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Pacers season ends leaving hard questions about next steps

May 31, 2014, 2:00 AM EST

Indiana Pacers v Miami Heat - Game 6 Getty Images

On paper this was a great season for the Pacers: They won 56 games, were the No. 1 seed in the Eastern Conference and made it back to the Eastern Conference Finals. A lot of teams would take a season like that faster than you can hit the mute button when those DirecTV mannequin commercials come on.

But in reality this Pacers season felt like a missed opportunity. They entered the season with high expectations then exceeded them to start the season going 33-7, but things started to come unglued around the All-Star break, they stumbled down the stretch of the regular season going 9-14 to close out the year. In the playoffs they needed seven games to get by the 38-win Hawks then looked like they might not get by the Wizards, but did.

Then the Heat reminded the again how big a gap there is between the Pacers and contending, particularly with the blowout Game 6 win.

Indiana enters this offseason knowing that if they return with this same core group of players they will get the same result as the last two years (if even that good). It’s fair to argue this team played mentally soft ball. There need to be changes. There are some very difficult off-season questions to answer.

Does Indiana bring back unrestricted free agent Lance Stephenson?

Can Frank Vogel lead this team to the next level?

Do the Pacers need a more traditional point guard/someone who can create more shots for himself and others?

The problem is, it will not be easy to change this core.

The Pacers have committed to $64.9 million in salary for next season, which is already over the projected $63.2 million salary cap (data via Sham Sports). Roy Hibbert is set to make $14.8 million (and no, the Pacers are not going to trade him, they couldn’t get anywhere near equal value back), Paul George is owed $13.7 million, David West $12 million, George Hill $8 million. The Pacers are not going to bring Evan Turner back and Luis Scola could be bought out to save a few million (his deal has a buyout for just under $1 million) but that still isn’t going to open up much money.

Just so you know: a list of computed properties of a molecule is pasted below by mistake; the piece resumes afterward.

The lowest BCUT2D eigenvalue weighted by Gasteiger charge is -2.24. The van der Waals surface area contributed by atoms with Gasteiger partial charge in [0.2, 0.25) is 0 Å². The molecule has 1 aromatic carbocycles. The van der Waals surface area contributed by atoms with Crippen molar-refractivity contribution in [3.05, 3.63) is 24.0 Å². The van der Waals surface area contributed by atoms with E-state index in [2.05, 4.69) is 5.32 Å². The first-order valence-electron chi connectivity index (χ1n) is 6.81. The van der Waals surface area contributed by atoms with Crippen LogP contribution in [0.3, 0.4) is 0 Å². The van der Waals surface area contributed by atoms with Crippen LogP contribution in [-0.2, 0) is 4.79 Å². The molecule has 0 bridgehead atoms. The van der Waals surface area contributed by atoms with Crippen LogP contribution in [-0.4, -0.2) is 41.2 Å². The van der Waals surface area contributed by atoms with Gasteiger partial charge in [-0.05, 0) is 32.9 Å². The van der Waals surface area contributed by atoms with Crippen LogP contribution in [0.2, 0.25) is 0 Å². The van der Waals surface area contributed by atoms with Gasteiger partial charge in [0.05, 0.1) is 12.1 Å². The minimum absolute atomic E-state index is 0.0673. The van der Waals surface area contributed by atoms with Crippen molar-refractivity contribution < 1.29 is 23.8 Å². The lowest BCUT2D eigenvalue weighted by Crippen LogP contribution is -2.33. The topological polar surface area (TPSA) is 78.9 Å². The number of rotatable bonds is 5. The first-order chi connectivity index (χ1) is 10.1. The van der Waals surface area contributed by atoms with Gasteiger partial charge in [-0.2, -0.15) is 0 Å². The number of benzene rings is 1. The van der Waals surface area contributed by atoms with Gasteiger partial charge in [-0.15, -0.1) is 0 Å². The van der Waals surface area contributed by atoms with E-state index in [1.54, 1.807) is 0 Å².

All this ties Larry Bird’s hands — there is no easy way to just pick up a free agent.

All those big contracts will it hard to find a trading partner — George Hill has three years and $24 million left and nobody is going to be eager to take that deal on, for example.

Which is why, despite his antics, the Pacers may bring back Lance Stephenson, who is an unrestricted free agent this summer. The question is what does his return cost? He seems like the kind of player some GM will offer four years, $40 million to and gamble on his maturing. Because giving a young player $40 million always helps them mature. Still Stephenson is on the top of everyone’s “guy who is going to get overpaid this summer” list.

If the Pacers bring him back at $10 million a season they will be getting close to the luxury tax line — and all that without having a superstar player on the roster (unless you want to sell that Paul George is one, good luck with that).

But if Stephenson walks, then who will the Pacers count on to create shots? The limitations of George Hill and Roy Hibbert to create their own looks will be all that more glaring. For all his erratic play, Stephenson makes plays, set up passes and he is aggressive… most of the time. In Game 6 against the Heat he was very aggressive up until he got the technical on Norris Cole, then Stephenson largely disappeared.

I think the Pacers could use a more traditional point guard (I wasn’t in that camp until recently), someone who can be a floor general and set up Hibbert better in the post, or create shots for others off the bounce. They need a calming influence.

But they are going to have to give to get — someone like Ian Mahinmi will have to be on the block. The Pacers will have to sacrifice some size and defense to improve their roster.

If they don’t, next season isn’t going to look any better than this one.

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